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Mounting an ISO and extracting files from it. Command line techniques.

Loopmount an ISO Without Administrative Privileges

Users seeking to view the contents of an ISO file or copy a file from it are frequently advised to mount the ISO with

  mount -o loop example.iso /mnt

There are two aspects of this advice to consider:

The following programs allow loopmounting without administrative privileges.


Install udisks2:

  apt-get install udisks2

If a desktop environment has been installed from the installer or after the installation udisks2 will already be on the system.

The package contains the udisksctl program. The command

  udisksctl loop-setup -r -f example.iso

attaches the ISO to a loop device in /dev. Logging out and back in again might be necessary to have success with this command as a user.


  ls -l /dev/loop*

might show

  brw-rw---- 1 root disk   7,   0 Nov 16 15:14 /dev/loop0
  brw-rw---- 1 root disk 259,   2 Nov 16 15:14 /dev/loop0p1
  brw-rw---- 1 root disk 259,   3 Nov 16 15:14 /dev/loop0p2
  brw-rw---- 1 root disk   7,   1 Nov 16 15:19 /dev/loop1
  brw-rw---- 1 root disk   7,   2 Nov 16 15:14 /dev/loop2
  brw-rw---- 1 root disk   7,   3 Nov 16 15:14 /dev/loop3
  brw-rw---- 1 root disk   7,   4 Nov 16 15:14 /dev/loop4
  brw-rw---- 1 root disk   7,   5 Nov 16 15:14 /dev/loop5
  brw-rw---- 1 root disk   7,   6 Nov 16 15:14 /dev/loop6
  brw-rw---- 1 root disk   7,   7 Nov 16 15:14 /dev/loop7
  crw-rw---- 1 root disk  10, 237 Nov 16 15:14 /dev/loop-control

The ISO's main partition can be mounted and unmounted with the commands

  udisksctl mount -b /dev/loop0p1

  udisksctl unmount -b /dev/loop0p1

The mount point is at /media/$USER.

Unmounting still leaves example.iso associated with /dev/loop0. To unattach the device do

  udisksctl loop-delete /dev/loop0

udisks2 appeared in Debian 8 (Jessie).


Intended as a udisks2 replacement but udevil can co-exist with it and will work to mount an ISO with or without its recommended packages.

  udevil mount example.iso


  udevil unmount example.iso

work out of the box. The mount point is in /media.

udevil appeared in Debian 8 (Jessie) but has been backported to Debian 7 (Wheezy).


Mounting an ISO with pmount requires (at present) the experimental version. Alter the loop_allow directive in /etc/pmount.conf to yes and uncomment loop_devices before mounting the ISO in /media with

  pmount example.iso

Unmount with

  pumount example.iso


archivemount is a FUSE based file system which supports reading from (but not writing to) ISO 9660 images. Create the directory isomount in $HOME and mount with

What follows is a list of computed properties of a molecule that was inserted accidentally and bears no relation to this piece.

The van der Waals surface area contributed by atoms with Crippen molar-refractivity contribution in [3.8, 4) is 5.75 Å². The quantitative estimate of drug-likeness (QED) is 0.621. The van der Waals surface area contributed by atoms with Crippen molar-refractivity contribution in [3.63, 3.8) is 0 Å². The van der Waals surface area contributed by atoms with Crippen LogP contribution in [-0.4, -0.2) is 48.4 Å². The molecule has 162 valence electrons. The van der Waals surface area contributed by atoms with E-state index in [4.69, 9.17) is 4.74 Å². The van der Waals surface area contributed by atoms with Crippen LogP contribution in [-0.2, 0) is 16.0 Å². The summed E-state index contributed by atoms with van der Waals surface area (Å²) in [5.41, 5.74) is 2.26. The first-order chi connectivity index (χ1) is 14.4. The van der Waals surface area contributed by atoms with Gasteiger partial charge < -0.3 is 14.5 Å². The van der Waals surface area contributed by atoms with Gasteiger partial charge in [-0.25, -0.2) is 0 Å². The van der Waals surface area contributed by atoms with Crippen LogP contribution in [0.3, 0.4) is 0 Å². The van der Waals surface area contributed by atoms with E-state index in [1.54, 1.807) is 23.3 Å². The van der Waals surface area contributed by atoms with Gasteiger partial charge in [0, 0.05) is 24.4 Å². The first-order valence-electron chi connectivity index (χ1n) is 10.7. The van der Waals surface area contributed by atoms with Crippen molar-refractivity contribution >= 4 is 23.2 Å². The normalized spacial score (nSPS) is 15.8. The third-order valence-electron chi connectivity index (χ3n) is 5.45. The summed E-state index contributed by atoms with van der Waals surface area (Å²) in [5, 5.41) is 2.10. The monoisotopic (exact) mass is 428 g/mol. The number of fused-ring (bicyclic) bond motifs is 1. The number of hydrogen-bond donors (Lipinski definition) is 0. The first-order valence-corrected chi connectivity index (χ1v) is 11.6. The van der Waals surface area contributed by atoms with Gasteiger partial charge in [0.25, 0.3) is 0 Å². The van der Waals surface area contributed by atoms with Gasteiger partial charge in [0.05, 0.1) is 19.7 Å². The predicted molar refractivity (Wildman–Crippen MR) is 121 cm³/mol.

archivemount example.iso isomount/

Unmount with

  fusermount -u isomount/


fuseiso9660 is a module for the FUSE kernel service.

Create the directory isomount in the home directory ($HOME) and mount the iso with

  fuseiso9660 example.iso isomount/

Unmount with

  fusermount -u isomount/

fuseiso9660 deals only with the basic ISO9660 format (see the manual) so filenames are limited to uppercase and 11 characters in an 8.3 format.

Viewing the Contents of an ISO

Mounting the ISO and following up with

  ls -l <mount_point>

is one method of seeing what the structure of the ISO is and what it contains. However, there is a number of programs which will allow examination of the contents of an ISO archive without having to mount it and without administration rights.

A Jessie netinst ISO will be used as an example image in what follows.


bsdtar is a tar implemenation which can view the contents of various archive files, including ISO 9660 images. It can also extract files from the image. For a basic view of the contents of an ISO image do

  bsdtar -tf debian-8.2.0-i386-netinst.iso

A detailed view would be obtained with

  bsdtar -tvf debian-8.2.0-i386-netinst.iso

To look at a particular directory in the archive there is

  bsdtar -tf debian-8.2.0-i386-netinst.iso pool/main/a


xorriso is a versatile program which manipulates ISO 9660 filesystem images. It can also extract files from the image.

Commands which correspond to the ones for bsdtar are

  xorriso -indev debian-8.2.0-i386-netinst.iso -ls

  xorriso -indev debian-8.2.0-i386-netinst.iso -lsl

  xorriso -indev debian-8.2.0-i386-netinst.iso -ls pool/main/b


isoinfo is included in the genisoimage package and is able to list and extract files in an ISO 9660 image. The listing is of all files in the image.

For basic listing:

  isoinfo -J -l -i debian-8.2.0-i386-netinst.iso

For long listing:

  isoinfo -J -f -i debian-8.2.0-i386-netinst.iso


The 7z utility comes in the p7zip-full package. It packs and unpacks 7z archives and has ISO 9660 as a supported format for unpacking.

  7z l debian-8.2.0-i386-netinst.iso

gives a file listing of the archive.

Extraction of Files from an ISO

If debian-8.2.0-i386-netinst.iso has been mounted and it is desired to have all the deb and udeb files copied to other media it should be sufficient to do

  cp -a /media/<mount_point>/pool/main DESTINATION

Without mounting, all the programs mentioned above are capable of extracting the same files. The relevant commands are:

  bsdtar -C DESTINATION -xf debian-8.2.0-i386-netinst.iso pool/main

  xorriso -osirrox on -indev debian-8.2.0-i386-netinst.iso -extract pool/main DESTINATION

  isoinfo -J -x /pool/main/a/adduser/adduser_3.113+nmu3_all.deb -i debian-8.2.0-i386-netinst.iso > DESTINATION/adduser_3.113+nmu3_all.deb

  7z x -oDESTINATION -i\!pool/main debian-8.2.0-i386-netinst.iso

  • isoinfo only extracts single files and will display a file on stdout (possibly the screen) if it is not redirected somewhere.
  • 7z doesn't like spaces between an option and its argument. Also, the bash shell sees ! as having a special meaning to it. This meaning can be removed by preceding ! with a backslash.